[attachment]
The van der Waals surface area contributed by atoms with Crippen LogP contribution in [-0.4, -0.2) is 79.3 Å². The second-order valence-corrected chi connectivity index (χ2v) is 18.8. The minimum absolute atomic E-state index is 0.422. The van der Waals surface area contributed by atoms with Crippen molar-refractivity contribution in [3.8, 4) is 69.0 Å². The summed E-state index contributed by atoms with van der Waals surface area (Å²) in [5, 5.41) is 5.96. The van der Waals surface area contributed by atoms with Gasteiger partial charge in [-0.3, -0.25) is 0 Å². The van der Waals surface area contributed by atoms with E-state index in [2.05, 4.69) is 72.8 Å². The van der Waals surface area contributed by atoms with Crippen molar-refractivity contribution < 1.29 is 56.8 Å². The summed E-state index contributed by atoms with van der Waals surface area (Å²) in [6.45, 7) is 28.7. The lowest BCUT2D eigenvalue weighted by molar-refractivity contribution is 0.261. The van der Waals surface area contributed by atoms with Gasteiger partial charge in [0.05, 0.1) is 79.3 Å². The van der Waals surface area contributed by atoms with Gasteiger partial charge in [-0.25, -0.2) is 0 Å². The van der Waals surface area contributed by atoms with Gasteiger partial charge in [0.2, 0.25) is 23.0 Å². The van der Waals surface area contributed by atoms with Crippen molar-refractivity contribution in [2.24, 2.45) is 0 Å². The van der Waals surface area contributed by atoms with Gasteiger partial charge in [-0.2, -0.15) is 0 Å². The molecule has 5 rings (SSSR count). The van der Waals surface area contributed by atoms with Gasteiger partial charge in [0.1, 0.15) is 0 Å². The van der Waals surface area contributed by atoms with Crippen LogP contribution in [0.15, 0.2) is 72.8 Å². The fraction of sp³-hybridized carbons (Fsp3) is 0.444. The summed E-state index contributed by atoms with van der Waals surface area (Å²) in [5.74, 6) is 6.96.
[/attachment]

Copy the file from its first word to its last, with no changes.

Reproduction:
The van der Waals surface area contributed by atoms with Crippen LogP contribution in [-0.4, -0.2) is 79.3 Å². The second-order valence-corrected chi connectivity index (χ2v) is 18.8. The minimum absolute atomic E-state index is 0.422. The van der Waals surface area contributed by atoms with Crippen molar-refractivity contribution in [3.8, 4) is 69.0 Å². The summed E-state index contributed by atoms with van der Waals surface area (Å²) in [5, 5.41) is 5.96. The van der Waals surface area contributed by atoms with Gasteiger partial charge in [-0.3, -0.25) is 0 Å². The van der Waals surface area contributed by atoms with E-state index in [2.05, 4.69) is 72.8 Å². The van der Waals surface area contributed by atoms with Crippen molar-refractivity contribution < 1.29 is 56.8 Å². The summed E-state index contributed by atoms with van der Waals surface area (Å²) in [6.45, 7) is 28.7. The lowest BCUT2D eigenvalue weighted by molar-refractivity contribution is 0.261. The van der Waals surface area contributed by atoms with Gasteiger partial charge in [0.05, 0.1) is 79.3 Å². The van der Waals surface area contributed by atoms with Gasteiger partial charge in [-0.25, -0.2) is 0 Å². The van der Waals surface area contributed by atoms with Gasteiger partial charge in [0.2, 0.25) is 23.0 Å². The van der Waals surface area contributed by atoms with Crippen molar-refractivity contribution in [2.24, 2.45) is 0 Å². The van der Waals surface area contributed by atoms with Gasteiger partial charge in [-0.2, -0.15) is 0 Å². The molecule has 5 rings (SSSR count). The van der Waals surface area contributed by atoms with Gasteiger partial charge in [0.1, 0.15) is 0 Å². The van der Waals surface area contributed by atoms with Crippen LogP contribution in [0.15, 0.2) is 72.8 Å². The fraction of sp³-hybridized carbons (Fsp3) is 0.444. The summed E-state index contributed by atoms with van der Waals surface area (Å²) in [5.74, 6) is 6.96.